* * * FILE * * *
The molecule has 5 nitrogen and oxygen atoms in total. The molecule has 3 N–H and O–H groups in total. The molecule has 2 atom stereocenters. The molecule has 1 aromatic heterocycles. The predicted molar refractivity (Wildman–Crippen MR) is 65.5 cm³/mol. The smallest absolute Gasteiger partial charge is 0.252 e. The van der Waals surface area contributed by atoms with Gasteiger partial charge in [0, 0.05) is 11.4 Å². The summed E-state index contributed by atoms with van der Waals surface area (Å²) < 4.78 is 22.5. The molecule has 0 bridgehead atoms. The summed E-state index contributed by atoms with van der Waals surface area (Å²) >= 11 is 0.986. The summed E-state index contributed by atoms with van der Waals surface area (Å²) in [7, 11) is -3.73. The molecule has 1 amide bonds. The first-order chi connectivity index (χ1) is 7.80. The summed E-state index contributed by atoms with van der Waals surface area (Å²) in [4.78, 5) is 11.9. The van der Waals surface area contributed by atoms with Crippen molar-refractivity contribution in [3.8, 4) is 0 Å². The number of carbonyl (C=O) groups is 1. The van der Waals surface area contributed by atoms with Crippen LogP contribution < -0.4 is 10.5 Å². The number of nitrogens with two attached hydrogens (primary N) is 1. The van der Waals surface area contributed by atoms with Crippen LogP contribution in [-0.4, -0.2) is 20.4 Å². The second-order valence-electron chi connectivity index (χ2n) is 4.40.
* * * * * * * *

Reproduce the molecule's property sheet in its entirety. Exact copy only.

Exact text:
The molecule has 5 nitrogen and oxygen atoms in total. The molecule has 3 N–H and O–H groups in total. The molecule has 2 atom stereocenters. The molecule has 1 aromatic heterocycles. The predicted molar refractivity (Wildman–Crippen MR) is 65.5 cm³/mol. The smallest absolute Gasteiger partial charge is 0.252 e. The van der Waals surface area contributed by atoms with Gasteiger partial charge in [0, 0.05) is 11.4 Å². The summed E-state index contributed by atoms with van der Waals surface area (Å²) < 4.78 is 22.5. The molecule has 0 bridgehead atoms. The summed E-state index contributed by atoms with van der Waals surface area (Å²) >= 11 is 0.986. The summed E-state index contributed by atoms with van der Waals surface area (Å²) in [7, 11) is -3.73. The molecule has 1 amide bonds. The first-order chi connectivity index (χ1) is 7.80. The summed E-state index contributed by atoms with van der Waals surface area (Å²) in [4.78, 5) is 11.9. The van der Waals surface area contributed by atoms with Crippen molar-refractivity contribution in [3.8, 4) is 0 Å². The number of carbonyl (C=O) groups is 1. The van der Waals surface area contributed by atoms with Crippen LogP contribution < -0.4 is 10.5 Å². The number of nitrogens with two attached hydrogens (primary N) is 1. The van der Waals surface area contributed by atoms with Crippen LogP contribution in [-0.4, -0.2) is 20.4 Å². The second-order valence-electron chi connectivity index (χ2n) is 4.40.